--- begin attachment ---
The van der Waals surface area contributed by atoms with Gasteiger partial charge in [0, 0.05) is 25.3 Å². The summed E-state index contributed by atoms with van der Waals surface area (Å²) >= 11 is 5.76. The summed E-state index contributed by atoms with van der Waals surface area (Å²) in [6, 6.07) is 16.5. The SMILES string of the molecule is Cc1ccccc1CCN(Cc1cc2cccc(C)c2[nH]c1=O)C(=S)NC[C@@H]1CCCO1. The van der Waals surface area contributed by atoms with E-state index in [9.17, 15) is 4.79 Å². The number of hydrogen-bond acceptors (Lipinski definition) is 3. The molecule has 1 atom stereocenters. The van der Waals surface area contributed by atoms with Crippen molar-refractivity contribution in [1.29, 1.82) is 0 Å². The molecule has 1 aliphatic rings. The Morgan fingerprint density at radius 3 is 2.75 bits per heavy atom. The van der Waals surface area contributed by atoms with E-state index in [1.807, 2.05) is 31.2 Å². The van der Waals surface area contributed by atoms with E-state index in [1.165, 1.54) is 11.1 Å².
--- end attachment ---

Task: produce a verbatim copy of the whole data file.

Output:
The van der Waals surface area contributed by atoms with Gasteiger partial charge in [0, 0.05) is 25.3 Å². The summed E-state index contributed by atoms with van der Waals surface area (Å²) >= 11 is 5.76. The summed E-state index contributed by atoms with van der Waals surface area (Å²) in [6, 6.07) is 16.5. The SMILES string of the molecule is Cc1ccccc1CCN(Cc1cc2cccc(C)c2[nH]c1=O)C(=S)NC[C@@H]1CCCO1. The van der Waals surface area contributed by atoms with E-state index in [9.17, 15) is 4.79 Å². The number of hydrogen-bond acceptors (Lipinski definition) is 3. The molecule has 1 atom stereocenters. The van der Waals surface area contributed by atoms with Crippen molar-refractivity contribution in [1.29, 1.82) is 0 Å². The molecule has 1 aliphatic rings. The Morgan fingerprint density at radius 3 is 2.75 bits per heavy atom. The van der Waals surface area contributed by atoms with E-state index in [1.807, 2.05) is 31.2 Å². The van der Waals surface area contributed by atoms with E-state index in [1.165, 1.54) is 11.1 Å².